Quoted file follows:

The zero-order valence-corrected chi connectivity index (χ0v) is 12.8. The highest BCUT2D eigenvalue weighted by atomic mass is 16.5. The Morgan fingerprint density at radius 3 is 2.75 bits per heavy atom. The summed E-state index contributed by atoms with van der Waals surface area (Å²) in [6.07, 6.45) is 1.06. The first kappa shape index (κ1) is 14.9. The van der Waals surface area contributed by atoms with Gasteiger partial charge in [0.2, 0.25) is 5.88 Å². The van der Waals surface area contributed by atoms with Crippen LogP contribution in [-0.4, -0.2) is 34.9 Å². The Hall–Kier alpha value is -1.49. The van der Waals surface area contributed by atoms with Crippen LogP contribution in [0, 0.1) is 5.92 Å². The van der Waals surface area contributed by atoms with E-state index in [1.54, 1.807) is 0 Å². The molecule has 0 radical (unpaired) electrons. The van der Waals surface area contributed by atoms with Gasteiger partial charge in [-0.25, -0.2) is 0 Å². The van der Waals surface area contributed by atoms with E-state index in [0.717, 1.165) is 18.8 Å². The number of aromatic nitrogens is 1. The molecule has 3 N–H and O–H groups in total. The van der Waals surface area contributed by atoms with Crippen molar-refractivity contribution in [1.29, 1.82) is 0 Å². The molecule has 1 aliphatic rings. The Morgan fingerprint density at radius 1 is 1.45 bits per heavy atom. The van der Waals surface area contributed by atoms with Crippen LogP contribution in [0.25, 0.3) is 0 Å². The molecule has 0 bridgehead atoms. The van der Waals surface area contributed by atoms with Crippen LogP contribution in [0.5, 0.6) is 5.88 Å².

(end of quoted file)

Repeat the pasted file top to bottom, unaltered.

The zero-order valence-corrected chi connectivity index (χ0v) is 12.8. The highest BCUT2D eigenvalue weighted by atomic mass is 16.5. The Morgan fingerprint density at radius 3 is 2.75 bits per heavy atom. The summed E-state index contributed by atoms with van der Waals surface area (Å²) in [6.07, 6.45) is 1.06. The first kappa shape index (κ1) is 14.9. The van der Waals surface area contributed by atoms with Gasteiger partial charge in [0.2, 0.25) is 5.88 Å². The van der Waals surface area contributed by atoms with Crippen LogP contribution in [-0.4, -0.2) is 34.9 Å². The Hall–Kier alpha value is -1.49. The van der Waals surface area contributed by atoms with Crippen LogP contribution in [0, 0.1) is 5.92 Å². The van der Waals surface area contributed by atoms with E-state index in [1.54, 1.807) is 0 Å². The molecule has 0 radical (unpaired) electrons. The van der Waals surface area contributed by atoms with Gasteiger partial charge in [-0.25, -0.2) is 0 Å². The van der Waals surface area contributed by atoms with E-state index in [0.717, 1.165) is 18.8 Å². The number of aromatic nitrogens is 1. The molecule has 3 N–H and O–H groups in total. The van der Waals surface area contributed by atoms with Crippen molar-refractivity contribution in [1.29, 1.82) is 0 Å². The molecule has 1 aliphatic rings. The Morgan fingerprint density at radius 1 is 1.45 bits per heavy atom. The van der Waals surface area contributed by atoms with Crippen LogP contribution in [0.25, 0.3) is 0 Å². The molecule has 0 bridgehead atoms. The van der Waals surface area contributed by atoms with Crippen LogP contribution in [0.5, 0.6) is 5.88 Å².